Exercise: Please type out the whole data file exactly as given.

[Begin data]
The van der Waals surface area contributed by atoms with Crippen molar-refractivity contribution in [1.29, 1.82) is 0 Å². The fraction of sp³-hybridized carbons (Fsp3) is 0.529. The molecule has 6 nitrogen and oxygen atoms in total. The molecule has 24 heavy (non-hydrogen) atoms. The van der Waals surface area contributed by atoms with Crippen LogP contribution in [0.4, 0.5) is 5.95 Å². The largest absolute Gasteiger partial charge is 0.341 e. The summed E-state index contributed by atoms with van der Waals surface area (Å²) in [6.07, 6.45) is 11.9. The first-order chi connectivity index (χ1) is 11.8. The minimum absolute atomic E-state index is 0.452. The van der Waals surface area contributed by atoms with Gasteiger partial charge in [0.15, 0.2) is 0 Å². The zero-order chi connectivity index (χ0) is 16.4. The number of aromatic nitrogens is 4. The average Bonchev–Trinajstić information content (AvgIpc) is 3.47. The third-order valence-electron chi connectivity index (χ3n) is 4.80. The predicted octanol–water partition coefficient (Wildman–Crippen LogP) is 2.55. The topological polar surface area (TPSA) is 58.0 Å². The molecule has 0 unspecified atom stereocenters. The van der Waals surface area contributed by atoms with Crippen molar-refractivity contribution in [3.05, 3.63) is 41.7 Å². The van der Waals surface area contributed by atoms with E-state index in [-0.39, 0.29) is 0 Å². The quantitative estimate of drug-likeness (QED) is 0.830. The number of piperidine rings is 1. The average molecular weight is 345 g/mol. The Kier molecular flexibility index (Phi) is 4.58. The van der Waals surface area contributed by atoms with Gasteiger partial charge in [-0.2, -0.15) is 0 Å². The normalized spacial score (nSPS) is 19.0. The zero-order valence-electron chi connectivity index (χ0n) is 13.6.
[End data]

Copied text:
The van der Waals surface area contributed by atoms with Crippen molar-refractivity contribution in [1.29, 1.82) is 0 Å². The fraction of sp³-hybridized carbons (Fsp3) is 0.529. The molecule has 6 nitrogen and oxygen atoms in total. The molecule has 24 heavy (non-hydrogen) atoms. The van der Waals surface area contributed by atoms with Crippen LogP contribution in [0.4, 0.5) is 5.95 Å². The largest absolute Gasteiger partial charge is 0.341 e. The summed E-state index contributed by atoms with van der Waals surface area (Å²) in [6.07, 6.45) is 11.9. The first-order chi connectivity index (χ1) is 11.8. The minimum absolute atomic E-state index is 0.452. The van der Waals surface area contributed by atoms with Gasteiger partial charge in [0.15, 0.2) is 0 Å². The zero-order chi connectivity index (χ0) is 16.4. The number of aromatic nitrogens is 4. The average Bonchev–Trinajstić information content (AvgIpc) is 3.47. The third-order valence-electron chi connectivity index (χ3n) is 4.80. The predicted octanol–water partition coefficient (Wildman–Crippen LogP) is 2.55. The topological polar surface area (TPSA) is 58.0 Å². The molecule has 0 unspecified atom stereocenters. The van der Waals surface area contributed by atoms with Crippen molar-refractivity contribution in [3.05, 3.63) is 41.7 Å². The van der Waals surface area contributed by atoms with E-state index in [-0.39, 0.29) is 0 Å². The quantitative estimate of drug-likeness (QED) is 0.830. The number of piperidine rings is 1. The average molecular weight is 345 g/mol. The Kier molecular flexibility index (Phi) is 4.58. The van der Waals surface area contributed by atoms with Gasteiger partial charge in [-0.2, -0.15) is 0 Å². The normalized spacial score (nSPS) is 19.0. The zero-order valence-electron chi connectivity index (χ0n) is 13.6.